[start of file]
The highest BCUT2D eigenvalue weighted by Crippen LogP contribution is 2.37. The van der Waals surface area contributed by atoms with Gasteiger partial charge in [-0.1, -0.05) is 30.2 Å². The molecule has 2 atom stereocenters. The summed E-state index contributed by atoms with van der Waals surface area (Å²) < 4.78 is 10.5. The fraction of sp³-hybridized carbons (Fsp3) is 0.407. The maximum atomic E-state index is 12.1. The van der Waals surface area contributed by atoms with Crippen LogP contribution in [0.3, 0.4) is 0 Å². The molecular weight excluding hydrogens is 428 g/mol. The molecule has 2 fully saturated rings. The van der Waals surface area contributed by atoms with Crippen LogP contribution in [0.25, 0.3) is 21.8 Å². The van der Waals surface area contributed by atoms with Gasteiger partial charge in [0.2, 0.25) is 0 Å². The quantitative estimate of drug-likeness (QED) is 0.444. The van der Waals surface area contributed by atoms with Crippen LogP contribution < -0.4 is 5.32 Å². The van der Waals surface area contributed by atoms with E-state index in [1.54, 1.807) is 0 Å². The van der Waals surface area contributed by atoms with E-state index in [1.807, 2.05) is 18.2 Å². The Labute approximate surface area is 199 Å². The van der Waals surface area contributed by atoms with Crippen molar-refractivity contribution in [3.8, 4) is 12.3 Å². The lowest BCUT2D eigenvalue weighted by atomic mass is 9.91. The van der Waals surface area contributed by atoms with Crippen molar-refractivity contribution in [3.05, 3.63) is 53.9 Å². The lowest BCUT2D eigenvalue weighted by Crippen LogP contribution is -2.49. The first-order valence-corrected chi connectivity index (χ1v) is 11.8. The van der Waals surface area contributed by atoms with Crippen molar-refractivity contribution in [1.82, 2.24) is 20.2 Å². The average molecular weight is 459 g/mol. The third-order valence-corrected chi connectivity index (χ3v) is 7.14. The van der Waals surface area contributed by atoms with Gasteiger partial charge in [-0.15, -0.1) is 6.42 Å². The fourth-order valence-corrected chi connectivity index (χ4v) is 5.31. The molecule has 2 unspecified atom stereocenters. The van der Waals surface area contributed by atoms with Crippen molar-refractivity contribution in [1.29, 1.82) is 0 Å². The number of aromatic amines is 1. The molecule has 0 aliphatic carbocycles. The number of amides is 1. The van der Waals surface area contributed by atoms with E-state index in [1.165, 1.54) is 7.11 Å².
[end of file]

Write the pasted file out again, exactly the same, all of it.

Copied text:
The highest BCUT2D eigenvalue weighted by Crippen LogP contribution is 2.37. The van der Waals surface area contributed by atoms with Gasteiger partial charge in [-0.1, -0.05) is 30.2 Å². The molecule has 2 atom stereocenters. The summed E-state index contributed by atoms with van der Waals surface area (Å²) < 4.78 is 10.5. The fraction of sp³-hybridized carbons (Fsp3) is 0.407. The maximum atomic E-state index is 12.1. The van der Waals surface area contributed by atoms with Crippen LogP contribution in [0.3, 0.4) is 0 Å². The molecular weight excluding hydrogens is 428 g/mol. The molecule has 2 fully saturated rings. The van der Waals surface area contributed by atoms with Crippen LogP contribution in [0.25, 0.3) is 21.8 Å². The van der Waals surface area contributed by atoms with Gasteiger partial charge in [0.2, 0.25) is 0 Å². The quantitative estimate of drug-likeness (QED) is 0.444. The van der Waals surface area contributed by atoms with Crippen LogP contribution < -0.4 is 5.32 Å². The van der Waals surface area contributed by atoms with E-state index in [1.54, 1.807) is 0 Å². The van der Waals surface area contributed by atoms with E-state index in [1.807, 2.05) is 18.2 Å². The Labute approximate surface area is 199 Å². The van der Waals surface area contributed by atoms with Crippen molar-refractivity contribution in [3.8, 4) is 12.3 Å². The lowest BCUT2D eigenvalue weighted by atomic mass is 9.91. The van der Waals surface area contributed by atoms with Crippen molar-refractivity contribution in [3.05, 3.63) is 53.9 Å². The lowest BCUT2D eigenvalue weighted by Crippen LogP contribution is -2.49. The first-order valence-corrected chi connectivity index (χ1v) is 11.8. The van der Waals surface area contributed by atoms with Crippen molar-refractivity contribution in [1.82, 2.24) is 20.2 Å². The average molecular weight is 459 g/mol. The third-order valence-corrected chi connectivity index (χ3v) is 7.14. The van der Waals surface area contributed by atoms with Gasteiger partial charge in [-0.15, -0.1) is 6.42 Å². The fourth-order valence-corrected chi connectivity index (χ4v) is 5.31. The molecule has 2 unspecified atom stereocenters. The van der Waals surface area contributed by atoms with Crippen molar-refractivity contribution in [1.29, 1.82) is 0 Å². The number of aromatic amines is 1. The molecule has 0 aliphatic carbocycles. The number of amides is 1. The van der Waals surface area contributed by atoms with E-state index in [1.165, 1.54) is 7.11 Å².